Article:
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My Week as a Moron

Seven Days, Seven Brain Cells

By Corinne Asturias

WE WERE BUZZING along on 280 the other day, heading into downtown San Jose, when a man in a crumpled BMW roared up alongside of the car, screaming. His face was orange, and his mouth formed a trapezoid as he shrieked, "What are you?! A fucking moron?!"

Biter's normal response to a person such as this--a person who wears enough artificial tanner to stain a coffee table and probably hasn't had a decent bowel movement in three years--would be to look at him and calmly mouth the word "FREAK," but on this day, Biter had to acknowledge the truth.

"Yeah, a moron. So what?"

We looked our speedometer and noted we were traveling only 50 mph--in the middle lane of the freeway no less. Oh well, we thought lightly. It had seemed like we were driving really fast.

Saturday, March 16

The week prior, of course, Biter would not have considered ourselves morons at all. We considered ourselves speedy worker bees, multitaskers extraordinaire who could do email while editing a story and talking on the phone ("Wait a minute. Are you typing right now?"). We even used the term "retarded" to describe anything that didn't seem right.

But a new reality hit us when, after a sunny day of spring conditions on a snowboard, our head met the ice. Straight back, with a major thoomp. When we hit, we thought, "We are bleeding in the snow. We may be dead. Shit." And then the world went dark.

When we sat up, the sun seemed very, very bright. Our brain felt like a giant matzo ball that had been sloshed around in broth.

Sunday, March 17

In the hours and days that followed, life seemed relentless. Driving home to the Bay Area, unpacking our car, getting ready for the work week seemed like tasks from a reality-TV show with no prizes.

Monday, March 18

In the morning, we took two Ibuprofen and came into work. The truth is, we forgot to stay home. When we turned on our computer, it looked like science fiction. The folders and files that we normally glide through seemed complex and wrong. There were so many things on our desktop.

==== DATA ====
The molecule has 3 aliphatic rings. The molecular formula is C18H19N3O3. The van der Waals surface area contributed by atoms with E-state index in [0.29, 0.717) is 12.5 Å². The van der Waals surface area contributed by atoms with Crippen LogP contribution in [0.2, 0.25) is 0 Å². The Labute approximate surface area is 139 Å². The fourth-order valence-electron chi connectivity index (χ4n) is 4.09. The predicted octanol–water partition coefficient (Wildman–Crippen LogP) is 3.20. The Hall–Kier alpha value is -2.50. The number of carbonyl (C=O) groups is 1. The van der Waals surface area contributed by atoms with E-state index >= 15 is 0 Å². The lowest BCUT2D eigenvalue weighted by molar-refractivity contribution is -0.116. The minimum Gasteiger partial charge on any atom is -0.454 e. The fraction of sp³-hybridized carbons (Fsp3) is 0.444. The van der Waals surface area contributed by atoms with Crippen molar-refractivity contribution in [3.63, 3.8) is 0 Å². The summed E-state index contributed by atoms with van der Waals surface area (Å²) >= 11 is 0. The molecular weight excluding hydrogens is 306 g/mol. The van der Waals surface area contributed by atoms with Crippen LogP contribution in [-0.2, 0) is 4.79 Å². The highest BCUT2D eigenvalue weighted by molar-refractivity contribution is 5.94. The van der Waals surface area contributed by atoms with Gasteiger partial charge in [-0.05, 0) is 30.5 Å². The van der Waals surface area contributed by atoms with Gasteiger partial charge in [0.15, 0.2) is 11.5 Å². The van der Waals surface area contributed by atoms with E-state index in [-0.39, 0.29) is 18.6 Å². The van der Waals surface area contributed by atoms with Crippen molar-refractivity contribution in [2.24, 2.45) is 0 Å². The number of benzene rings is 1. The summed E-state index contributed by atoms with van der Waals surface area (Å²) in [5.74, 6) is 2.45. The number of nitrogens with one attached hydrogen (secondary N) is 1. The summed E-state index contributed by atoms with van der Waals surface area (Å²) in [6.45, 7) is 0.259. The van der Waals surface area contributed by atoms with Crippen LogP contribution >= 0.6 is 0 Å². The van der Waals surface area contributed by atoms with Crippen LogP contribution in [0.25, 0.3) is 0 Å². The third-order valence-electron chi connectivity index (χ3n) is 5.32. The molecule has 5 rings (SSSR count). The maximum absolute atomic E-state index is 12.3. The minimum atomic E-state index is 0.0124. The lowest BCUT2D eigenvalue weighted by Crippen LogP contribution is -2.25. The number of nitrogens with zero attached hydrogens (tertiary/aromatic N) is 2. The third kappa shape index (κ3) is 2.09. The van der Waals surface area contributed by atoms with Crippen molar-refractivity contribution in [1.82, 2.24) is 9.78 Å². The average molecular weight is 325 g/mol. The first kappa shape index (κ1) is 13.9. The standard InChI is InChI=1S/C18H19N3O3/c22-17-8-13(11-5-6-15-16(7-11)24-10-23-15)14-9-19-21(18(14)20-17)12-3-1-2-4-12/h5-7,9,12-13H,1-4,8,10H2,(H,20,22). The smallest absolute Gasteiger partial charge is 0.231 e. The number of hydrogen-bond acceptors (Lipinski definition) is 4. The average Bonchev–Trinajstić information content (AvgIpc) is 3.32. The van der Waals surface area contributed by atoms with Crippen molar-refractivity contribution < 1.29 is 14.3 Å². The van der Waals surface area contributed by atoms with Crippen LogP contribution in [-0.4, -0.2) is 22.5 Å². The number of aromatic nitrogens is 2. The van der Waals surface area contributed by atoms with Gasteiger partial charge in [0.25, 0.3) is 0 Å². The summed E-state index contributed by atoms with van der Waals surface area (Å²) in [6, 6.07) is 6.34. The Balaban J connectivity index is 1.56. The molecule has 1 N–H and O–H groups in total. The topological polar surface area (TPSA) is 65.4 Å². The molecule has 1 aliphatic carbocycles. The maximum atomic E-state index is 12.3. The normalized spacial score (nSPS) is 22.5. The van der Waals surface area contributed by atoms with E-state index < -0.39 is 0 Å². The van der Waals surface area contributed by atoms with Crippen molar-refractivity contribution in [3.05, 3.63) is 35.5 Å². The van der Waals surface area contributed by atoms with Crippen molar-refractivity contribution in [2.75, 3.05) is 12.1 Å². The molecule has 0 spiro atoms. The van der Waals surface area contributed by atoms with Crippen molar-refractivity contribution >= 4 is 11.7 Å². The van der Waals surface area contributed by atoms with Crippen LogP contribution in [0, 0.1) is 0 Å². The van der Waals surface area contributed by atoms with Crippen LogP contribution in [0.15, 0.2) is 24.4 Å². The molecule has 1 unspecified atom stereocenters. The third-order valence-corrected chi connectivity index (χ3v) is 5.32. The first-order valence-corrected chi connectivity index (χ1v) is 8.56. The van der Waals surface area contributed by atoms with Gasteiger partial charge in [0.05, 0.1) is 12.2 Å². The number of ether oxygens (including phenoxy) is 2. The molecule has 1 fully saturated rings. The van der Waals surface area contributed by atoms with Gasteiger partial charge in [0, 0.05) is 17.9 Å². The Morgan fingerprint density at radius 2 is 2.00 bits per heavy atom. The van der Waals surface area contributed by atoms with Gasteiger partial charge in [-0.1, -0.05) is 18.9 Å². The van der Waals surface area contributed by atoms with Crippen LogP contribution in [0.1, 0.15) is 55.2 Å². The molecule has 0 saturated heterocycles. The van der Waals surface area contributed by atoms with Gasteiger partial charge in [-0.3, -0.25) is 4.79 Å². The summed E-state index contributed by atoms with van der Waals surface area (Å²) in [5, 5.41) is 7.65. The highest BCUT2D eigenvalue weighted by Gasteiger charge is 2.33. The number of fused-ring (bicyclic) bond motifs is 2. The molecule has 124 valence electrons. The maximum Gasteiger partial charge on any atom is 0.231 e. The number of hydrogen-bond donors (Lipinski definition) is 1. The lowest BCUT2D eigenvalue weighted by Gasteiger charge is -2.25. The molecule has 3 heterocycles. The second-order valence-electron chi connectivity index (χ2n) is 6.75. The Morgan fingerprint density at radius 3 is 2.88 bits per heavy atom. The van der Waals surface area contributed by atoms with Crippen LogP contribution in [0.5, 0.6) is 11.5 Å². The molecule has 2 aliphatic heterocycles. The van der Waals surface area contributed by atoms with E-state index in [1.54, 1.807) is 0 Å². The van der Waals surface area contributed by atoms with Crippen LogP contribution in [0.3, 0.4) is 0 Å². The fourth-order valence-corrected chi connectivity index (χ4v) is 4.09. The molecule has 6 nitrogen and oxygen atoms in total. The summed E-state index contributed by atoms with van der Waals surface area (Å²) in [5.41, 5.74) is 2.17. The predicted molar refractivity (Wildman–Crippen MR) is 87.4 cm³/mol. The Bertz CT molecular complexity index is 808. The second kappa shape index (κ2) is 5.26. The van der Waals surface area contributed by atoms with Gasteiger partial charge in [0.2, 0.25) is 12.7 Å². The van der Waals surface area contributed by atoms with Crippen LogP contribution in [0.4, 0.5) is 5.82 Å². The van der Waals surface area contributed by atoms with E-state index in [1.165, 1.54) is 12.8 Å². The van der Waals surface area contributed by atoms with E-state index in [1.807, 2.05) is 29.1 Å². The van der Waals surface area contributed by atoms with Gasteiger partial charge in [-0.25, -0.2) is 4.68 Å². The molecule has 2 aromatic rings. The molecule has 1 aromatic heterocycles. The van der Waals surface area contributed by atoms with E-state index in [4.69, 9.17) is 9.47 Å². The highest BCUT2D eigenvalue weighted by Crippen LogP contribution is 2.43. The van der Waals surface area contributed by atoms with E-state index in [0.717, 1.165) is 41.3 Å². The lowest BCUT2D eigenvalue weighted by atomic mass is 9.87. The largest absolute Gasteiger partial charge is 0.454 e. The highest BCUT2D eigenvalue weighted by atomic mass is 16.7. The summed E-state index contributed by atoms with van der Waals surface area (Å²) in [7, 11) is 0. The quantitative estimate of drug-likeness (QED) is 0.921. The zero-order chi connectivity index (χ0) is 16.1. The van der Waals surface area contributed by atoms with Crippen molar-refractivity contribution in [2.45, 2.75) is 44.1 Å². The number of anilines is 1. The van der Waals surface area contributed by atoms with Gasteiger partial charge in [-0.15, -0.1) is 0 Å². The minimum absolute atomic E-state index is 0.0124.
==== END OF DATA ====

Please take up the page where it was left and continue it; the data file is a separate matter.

To compensate for how we were feeling, we spent extra time on our appearance. We were afraid we would see ourselves in a mirror somewhere looking like--well, a moron. We were acutely aware that people must not know about our mental condition. They might hold it against us, treat us like an inferior being or, worse, take advantage of us.

So we said very little about the strangeness in our head.

Tuesday, March 19

By the fourth day, fearing that we might have a blood clot on our brain which could kill us at any moment, we went to see the doctor, who tested us with little hammers and tricky questions and ordered a CT scan. The people at the hospital gave us a number and sent us to a waiting room, where a lot of people appeared to be much worse off than we were. When we were put into the big round cylinder, the tech said, kindly, "Good luck."

We went back to work and tried to forget about our pending results, which was easy. We just forgot.

In a weird way, we started to like being mentally slow. Work got done, junk email got deleted, food got eaten, bills got paid, papers got signed. In some ways, we were able to focus better, since we couldn't flood our brain with thoughts. We went through our computer and trashed about 50 files. We also went through several piles on our desk. It was very easy to throw things away without so many smarty-pants voices in our head trying to tell us what to do.

The best thing about being a moron, however, was that simple, even stupid, things seemed hilarious. The man at the help desk at the hospital where they did our CT scan, for example, was hard of hearing and shouted, "HAAAH?!" to every person who walked in and asked him for help, to the point where they had to practically shout their highly personal and sometimes embarrassing questions-- "I said, the PROCTOLOGY department!" at 90 decibels, so that even the people in the flower shop could hear them. We laughed about this for several days. Just writing about it, we are laughing now.

Wednesday, March 20

We learned to be more patient with ourselves--and therefore, to be more patient with others. The cashier at the hardware store who poked herself in the eye with her own glasses. The old lady squinting at the lipsticks in Longs. The guy idling at the light who doesn't notice it's changed. We felt more sympathetic to children, even the screaming ones.